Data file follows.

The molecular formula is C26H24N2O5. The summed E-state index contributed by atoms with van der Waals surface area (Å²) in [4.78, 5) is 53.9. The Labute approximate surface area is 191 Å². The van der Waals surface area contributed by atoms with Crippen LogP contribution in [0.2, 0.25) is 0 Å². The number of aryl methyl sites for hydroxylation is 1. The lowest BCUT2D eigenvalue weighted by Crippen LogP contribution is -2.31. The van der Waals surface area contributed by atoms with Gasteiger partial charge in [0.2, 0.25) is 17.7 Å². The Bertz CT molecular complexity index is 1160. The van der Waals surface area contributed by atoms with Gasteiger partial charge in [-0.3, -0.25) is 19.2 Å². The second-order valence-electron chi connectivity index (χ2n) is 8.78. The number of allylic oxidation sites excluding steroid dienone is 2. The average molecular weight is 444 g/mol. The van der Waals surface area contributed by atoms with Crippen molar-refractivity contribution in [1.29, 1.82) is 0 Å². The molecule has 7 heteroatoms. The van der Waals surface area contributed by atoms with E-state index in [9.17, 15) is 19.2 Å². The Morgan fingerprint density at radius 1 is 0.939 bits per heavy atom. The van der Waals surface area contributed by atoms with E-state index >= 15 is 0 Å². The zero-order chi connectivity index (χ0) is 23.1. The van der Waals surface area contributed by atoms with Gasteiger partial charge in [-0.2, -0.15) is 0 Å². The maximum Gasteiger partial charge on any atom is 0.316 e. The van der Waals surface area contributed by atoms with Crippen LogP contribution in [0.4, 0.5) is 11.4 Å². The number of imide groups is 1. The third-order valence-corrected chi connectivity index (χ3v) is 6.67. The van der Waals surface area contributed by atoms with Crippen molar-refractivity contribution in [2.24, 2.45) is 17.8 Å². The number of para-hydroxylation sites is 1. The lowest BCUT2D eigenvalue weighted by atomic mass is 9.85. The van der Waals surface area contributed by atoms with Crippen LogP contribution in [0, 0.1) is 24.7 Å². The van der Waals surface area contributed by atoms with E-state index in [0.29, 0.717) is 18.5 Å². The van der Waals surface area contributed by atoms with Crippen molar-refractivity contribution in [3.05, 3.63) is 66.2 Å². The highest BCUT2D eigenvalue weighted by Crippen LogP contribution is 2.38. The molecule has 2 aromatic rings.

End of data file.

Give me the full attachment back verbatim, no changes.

The molecular formula is C26H24N2O5. The summed E-state index contributed by atoms with van der Waals surface area (Å²) in [4.78, 5) is 53.9. The Labute approximate surface area is 191 Å². The van der Waals surface area contributed by atoms with Crippen LogP contribution in [0.2, 0.25) is 0 Å². The number of aryl methyl sites for hydroxylation is 1. The lowest BCUT2D eigenvalue weighted by Crippen LogP contribution is -2.31. The van der Waals surface area contributed by atoms with Gasteiger partial charge in [0.2, 0.25) is 17.7 Å². The Bertz CT molecular complexity index is 1160. The van der Waals surface area contributed by atoms with Gasteiger partial charge in [-0.3, -0.25) is 19.2 Å². The second-order valence-electron chi connectivity index (χ2n) is 8.78. The number of allylic oxidation sites excluding steroid dienone is 2. The average molecular weight is 444 g/mol. The van der Waals surface area contributed by atoms with Crippen molar-refractivity contribution in [1.29, 1.82) is 0 Å². The molecule has 7 heteroatoms. The van der Waals surface area contributed by atoms with E-state index in [9.17, 15) is 19.2 Å². The Morgan fingerprint density at radius 1 is 0.939 bits per heavy atom. The van der Waals surface area contributed by atoms with E-state index >= 15 is 0 Å². The zero-order chi connectivity index (χ0) is 23.1. The van der Waals surface area contributed by atoms with Gasteiger partial charge in [-0.2, -0.15) is 0 Å². The maximum Gasteiger partial charge on any atom is 0.316 e. The van der Waals surface area contributed by atoms with Crippen LogP contribution in [0.4, 0.5) is 11.4 Å². The number of imide groups is 1. The third-order valence-corrected chi connectivity index (χ3v) is 6.67. The van der Waals surface area contributed by atoms with Crippen molar-refractivity contribution in [2.24, 2.45) is 17.8 Å². The number of para-hydroxylation sites is 1. The lowest BCUT2D eigenvalue weighted by atomic mass is 9.85. The van der Waals surface area contributed by atoms with Crippen LogP contribution in [0, 0.1) is 24.7 Å². The van der Waals surface area contributed by atoms with E-state index in [0.29, 0.717) is 18.5 Å². The van der Waals surface area contributed by atoms with Crippen molar-refractivity contribution in [3.05, 3.63) is 66.2 Å². The highest BCUT2D eigenvalue weighted by Crippen LogP contribution is 2.38. The molecule has 2 aromatic rings.